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December 31, 2008

My daily affirmation

As 2008 amazingly still finds ways to get worse and worse right up until the ball drops, I pick up my spirits by setting aside a moment every day to think about what it would be like if we were facing the inauguration of John McCain and Sarah Palin.

Ahhhh. Doesn’t that make you feel better?

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December 30, 2008

Animal vids

Great set of user-chosen top animal videos of the year over at the Wired blog.

It makes you realize how inadequate our categories are for understanding animals. For example, is the gibbon “playing”? There’s no way we can answer that question, because if the gibbon could speak, we couldn’t understand it.

But the videos are durn cute!

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Net Neutralities defined

Ed Felten offers a brief and useful taxonomy of Net neutrality. The discussion in the comments is helpful, too. So are David Isenberg’s additional thoughts.

Before the anti-NN folks pounce on the admitted ambiguity of the term, I have two comments.

First, free speech is even harder to pin down and apply, but it’s still a principle worth supporting. (Preemptive defense: No, I’m not saying free speech and NN are equally important. I’m making a point about the logic of the argument.)

Second, as far as I’m concerned, the core of NN, and underneath all three of Ed’s flavors, is the idea that the network should be equally open to all ideas. Or, put differently, those who provide access to the Net should not be allowed to favor some bits over others. Put thirdly, no one should be allowed to decide for others what the Net is for.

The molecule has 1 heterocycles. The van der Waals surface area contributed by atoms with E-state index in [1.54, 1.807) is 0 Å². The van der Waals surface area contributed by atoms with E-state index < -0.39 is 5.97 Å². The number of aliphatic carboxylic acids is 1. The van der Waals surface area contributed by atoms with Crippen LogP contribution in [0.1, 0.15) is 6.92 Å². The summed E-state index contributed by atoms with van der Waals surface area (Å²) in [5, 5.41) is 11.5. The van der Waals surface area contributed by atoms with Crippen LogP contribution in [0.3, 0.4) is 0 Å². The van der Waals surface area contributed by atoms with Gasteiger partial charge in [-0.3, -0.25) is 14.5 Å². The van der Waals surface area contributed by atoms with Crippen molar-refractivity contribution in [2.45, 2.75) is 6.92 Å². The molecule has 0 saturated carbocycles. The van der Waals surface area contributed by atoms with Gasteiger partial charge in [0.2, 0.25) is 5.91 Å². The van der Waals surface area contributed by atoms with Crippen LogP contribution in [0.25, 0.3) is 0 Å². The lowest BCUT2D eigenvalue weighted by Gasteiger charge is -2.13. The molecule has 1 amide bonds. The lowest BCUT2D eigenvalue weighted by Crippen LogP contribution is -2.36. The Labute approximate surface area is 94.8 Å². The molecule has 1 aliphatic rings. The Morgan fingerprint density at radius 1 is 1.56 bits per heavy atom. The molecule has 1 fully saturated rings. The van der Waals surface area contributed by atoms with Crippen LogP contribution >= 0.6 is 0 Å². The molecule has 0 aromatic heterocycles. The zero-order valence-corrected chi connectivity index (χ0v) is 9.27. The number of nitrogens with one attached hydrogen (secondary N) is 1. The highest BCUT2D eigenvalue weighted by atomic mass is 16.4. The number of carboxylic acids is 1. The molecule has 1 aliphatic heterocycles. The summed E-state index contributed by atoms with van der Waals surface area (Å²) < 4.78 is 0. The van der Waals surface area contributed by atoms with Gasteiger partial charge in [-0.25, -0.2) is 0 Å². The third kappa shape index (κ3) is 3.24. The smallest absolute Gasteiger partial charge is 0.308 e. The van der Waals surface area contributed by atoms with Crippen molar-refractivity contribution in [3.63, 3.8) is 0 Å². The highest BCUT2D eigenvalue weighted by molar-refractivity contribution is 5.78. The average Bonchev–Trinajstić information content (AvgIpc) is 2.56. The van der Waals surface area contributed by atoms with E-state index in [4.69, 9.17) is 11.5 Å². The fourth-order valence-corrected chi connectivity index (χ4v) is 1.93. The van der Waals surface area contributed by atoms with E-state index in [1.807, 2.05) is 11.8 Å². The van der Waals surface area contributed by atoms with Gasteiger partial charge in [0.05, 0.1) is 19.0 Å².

None of these formulations are easy to apply. Even doing a first-in-first-out prioritization favors some bits over others. But, this is exactly the same sort of argument one has about free speech: “Oh yeah, Mr. Free Speecher. So you think spies ought to be able to blab state secrets, and there shouldn’t be laws against perjury…?” NN is the right principle. How it’s applied is a matter of justice and politics.

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December 29, 2008

Open for Questions round 2

The Obama transition site has started up a second round of “Open for Questions,” in which anyone can pose a question, we get to vote on our favorites, and the transition team responds.

Here’s the first round.

I like the symbolism of this. It signals not only an interest in open government, but a trust in citizens, a willingness to experiment, and a desire to put technology to use. But, I hope this time they answer more of the questions.

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Bill Kristol: Sounding vs. Being Controversial

Bill Kristol is affable. He’s a good guest on The Daily Show. But he’s been a disappointing addition to the NY Times roster of columnists.

For example, his second most recent contribution is vapid. It’s not just that it rambles so much that it achieves a Zen-like topical emptiness. When he alights for a moment on an actual issue, he’d rather be counter-intuitive than coherent. Here’s how it opens:

O.K., O.K. … you don’t have to. But consider this exchange with Chris Wallace on “Fox News Sunday”:

WALLACE: Did you really tell Senator Leahy, bleep yourself?

CHENEY: I did.

WALLACE: Any qualms, or second thoughts, or embarrassment?